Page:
Tag Archives: mongodb

Elastic MongoDB

A few months ago, I had spare time and I wanted to combine my experience in the last year with MongoDB and SaltStack. The result is Elastic MongoDB, an example of orchestration/automation to setup a MongoDB cluster with replication and sharding using Salt. The instructions to launch are in the README, it should be running in a few steps. There is only an issue, you have to run the salt \* state.highstate command three of four times to get everything working. That’s because there are some dependency between the boxes, so the setup should be in some order. By default, Salt applies all recipes  at the same time, generating failures. To fix this I have to use a feature of Salt called overstate, but I haven’t had time to implement it. 

I’ll fix when I have some time, but anyway you can try it. Have look here.

Fell free to ask any question!

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Another couple of notes about MongoDB

I forgot to mention another couple of thoughts about MongoDB in my last post. 

  1. MongoDB is fast, but there is no magic. When I first implemented it, I didn’t take care of indexes. I thought: “MongoDB is fast, I’ll setup indexes later.” Big mistake! Without indexes the performance was horrible. I have to rollback my deployment in production. 
  2. Padding. When you insert documents in your database, MongoDB adds them next to each other. If your document grows (for example, if you have an array and you add an element), Mongo must move the document to a new place. Document growing implies two tasks: document movement and indexes update (of course). If you add elements to a lot of documents at once, there is a lot of work, locking, reads that have to wait, etc. To avoid this, there is something called Padding. When Mongo detects that documents tend to grow, it adds extra space to them. So, when you insert a new element, movement won’t be needed. This padding is calculated using the padding factor, which is clearly explained in the official documentation. In my case, to be sure that performance will be good, I force padding after my first bulk import. I did it running “db.runCommand ( { compact: ‘collection’, paddingFactor: 1.1 } )“. That command adds a padding of 10% of each document and compacts the collection (eliminating wasted space).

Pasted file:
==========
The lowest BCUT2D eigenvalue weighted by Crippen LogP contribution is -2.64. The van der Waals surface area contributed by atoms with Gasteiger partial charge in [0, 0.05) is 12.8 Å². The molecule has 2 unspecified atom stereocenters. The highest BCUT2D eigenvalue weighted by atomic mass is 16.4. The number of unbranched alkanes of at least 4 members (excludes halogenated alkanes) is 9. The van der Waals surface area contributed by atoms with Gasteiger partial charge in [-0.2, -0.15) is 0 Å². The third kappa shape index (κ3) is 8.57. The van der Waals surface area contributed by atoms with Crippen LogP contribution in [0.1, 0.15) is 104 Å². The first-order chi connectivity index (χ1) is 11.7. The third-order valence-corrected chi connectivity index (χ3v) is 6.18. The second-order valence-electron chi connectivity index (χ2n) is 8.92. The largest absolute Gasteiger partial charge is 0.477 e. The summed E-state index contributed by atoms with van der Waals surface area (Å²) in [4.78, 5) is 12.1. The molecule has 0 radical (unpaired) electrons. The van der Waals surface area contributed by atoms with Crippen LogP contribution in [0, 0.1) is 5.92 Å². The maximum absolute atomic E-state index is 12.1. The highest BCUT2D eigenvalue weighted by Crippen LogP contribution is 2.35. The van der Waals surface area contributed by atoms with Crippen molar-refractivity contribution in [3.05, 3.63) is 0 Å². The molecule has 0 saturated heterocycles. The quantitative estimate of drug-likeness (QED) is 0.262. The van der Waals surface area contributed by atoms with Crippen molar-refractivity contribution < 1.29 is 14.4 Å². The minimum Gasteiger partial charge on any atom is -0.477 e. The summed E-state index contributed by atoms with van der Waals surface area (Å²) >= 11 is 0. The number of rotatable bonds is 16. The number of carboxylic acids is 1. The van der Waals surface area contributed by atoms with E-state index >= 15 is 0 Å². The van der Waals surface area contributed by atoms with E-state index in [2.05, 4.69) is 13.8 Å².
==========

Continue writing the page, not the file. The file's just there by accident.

Have a look at the log file, by default MongoDB writes a lot of interesting information there. For example, if you see update log entries with nmoves:1, that means that the update operation required the document to be moved.

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A couple of notes from my first steps with MongoDB

I’m starting the process of migration from MySQL to MongoDB. I’ve heard and tried a lot of interesting things and it’s worth the migration. Async writes sounds very interesting for my app and schemaless is fantastic (goodbye “alter table” and migration scripts). I faced two problems, the first one is documented, the second not (or I wasn’t able to find it).

  1. Multi-key indexes only supports one array field. Mongo supports array fields, an special type in the document (record in the SQL world) that holds a list of items of any type. You can use them in an index, but only one at a time.
  2. Writing aggressively to indexed fields kills performance. I have a huge collection with more than 10M of documents (rows in the SQL world). In my applications I iterate over the docs every minute to do some processing and then I write the results to a field of the same doc. This field was part of an index (it’s an array).  I have to remove it from the index. After that, processing time was reduced from more than 1 minute to less than 10 seconds. It looks like the index update locks the table, blocking read operations too. I’m waiting for a confirmation from the mailing list about this.

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